It’s been one of the most widely reported stories in real estate in the last 12 months; Australia’s first and second tier banks tightening their lending criteria for foreign investors, making it much more difficult for them to secure loans for new property purchases.
Of course, not only prospective purchasers have been affected but also buyers who signed up for off the plan contracts, and may still have two or more years before the completion of their property. For some of these buyers, the inability to secure an Australian bank loan will mean forfeiting their deposit and their property. Not a good outcome for any stakeholder; buyers, developers, builders, agents or government.
Property is no longer just local; it’s now a global commodity. With activity in more than 25 countries, we at Investorist experience the impact of lending changes like this on a macro and micro level.
Australia no longer number one
With thousands of Chinese agents using our platform, one of the immediate effects we’ve witnessed in our China offices is that US cities like New York, Miami, Los Angeles and Houston have now become the preferred investment destination for the Chinese. EB5 visas facilitating permanent residency have much appeal, and the US lending environment is much more straightforward than Australia’s.
Similarly, the fall in the value of the pound following Brexit has made UK property significantly more affordable. London and the ‘Northern Powerhouse’ cities of Manchester, Liverpool and Leeds are red hot with Asian buyers right now.
Australia hasn’t entirely lost its appeal though; Melbourne, ranked as the most liveable city in the world for the last six years, remains a big drawcard. The fundamentals of why the Chinese love this country are still in evidence; blue skies, clean air, open spaces, quality schools and a stable political and economic environment, so it’s unlikely to drop out of the popularity polls any time soon.
Given the increased international competition for the investment dollar, a new guaranteed loan product that promises a viable alternative to the tight-fisted banks is sure to be embraced with open arms.
$1.5bn private lender fund
Investorist has been in discussions with several groups with regard to making property financing solutions more accessible to the platform’s users, and has partnered with one of our larger clients to promote non-resident lending available to those who require it. The company has a proven track record, having funded non-resident loans since August 2016. The $1.5bn represents the first loan-ready pool of funds, with more to follow. Available to most applicants subject to serviceability criteria and verification of income, the fund is set to be a game changer in the property investment market.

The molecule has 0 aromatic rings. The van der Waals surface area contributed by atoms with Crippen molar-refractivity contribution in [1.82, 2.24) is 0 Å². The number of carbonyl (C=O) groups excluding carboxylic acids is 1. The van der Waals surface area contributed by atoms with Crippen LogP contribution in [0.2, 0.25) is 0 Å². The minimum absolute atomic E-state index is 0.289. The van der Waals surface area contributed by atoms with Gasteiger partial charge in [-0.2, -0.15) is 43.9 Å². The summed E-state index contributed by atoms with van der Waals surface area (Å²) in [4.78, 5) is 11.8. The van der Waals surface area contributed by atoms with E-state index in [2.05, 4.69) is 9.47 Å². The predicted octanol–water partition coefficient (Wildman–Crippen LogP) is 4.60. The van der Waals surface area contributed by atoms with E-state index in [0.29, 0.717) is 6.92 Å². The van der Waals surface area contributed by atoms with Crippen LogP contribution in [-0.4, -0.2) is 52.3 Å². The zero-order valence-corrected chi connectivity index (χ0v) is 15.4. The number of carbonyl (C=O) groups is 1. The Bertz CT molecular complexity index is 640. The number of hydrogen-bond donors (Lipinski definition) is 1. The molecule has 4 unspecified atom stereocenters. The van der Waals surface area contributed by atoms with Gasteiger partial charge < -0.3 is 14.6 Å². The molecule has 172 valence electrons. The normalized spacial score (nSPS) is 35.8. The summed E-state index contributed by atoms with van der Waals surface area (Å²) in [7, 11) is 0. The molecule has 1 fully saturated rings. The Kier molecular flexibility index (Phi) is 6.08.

The fund offers much flexibility for borrowers:
- Available for new, completed and under construction properties
- Multiple products and lenders available
- Interest only and P&I loans
- Borrowers can be individuals or companies
- Loan terms up to 30 years
- Maximum LVR of 65% or 75% for Hong Kong and Singapore citizens
- Interest rates from 5% on completed property
- Loan sizes from AU$100,000 to AU$1,000,000
- Refinancing of existing loans also possible
Fund launch in China
The pent-up demand for this type of non-bank private lending is very high in China, and will no doubt be well received. The fund’s products will be introduced at our China Connection Event being held in Shanghai and Shenzhen during the week of 27 – 31 March. International developers from Australia and the US will be meeting with hundreds of pre-qualified agents who have expressed interest in buying off plan projects for their clients. Having representatives on the ground to explain the funding options and qualification criteria for securing loans will be extremely valuable for both parties, boosting confidence that all deals will be able to proceed smoothly to completion.
In a country where access to online information is strictly controlled (no Google, Facebook or other western social media platforms are allowed due to the internet firewall), Chinese buyers rely heavily on the advice and knowledge of their local advisors and agents in order to purchase foreign property.
Dollars for developers
Local or overseas-based developers can also apply for loans through the fund. Whilst primarily aimed at individual property investors, for developers seeking additional finance for their own projects or the reassurance that any buyers they do secure will be able to settle on completion, the fund is also likely to have great appeal.
Once the deals start flowing, and more and more purchasers (and maybe developers) are happily saying ‘bye, bye banks’, it will be interesting to see how the big banks react.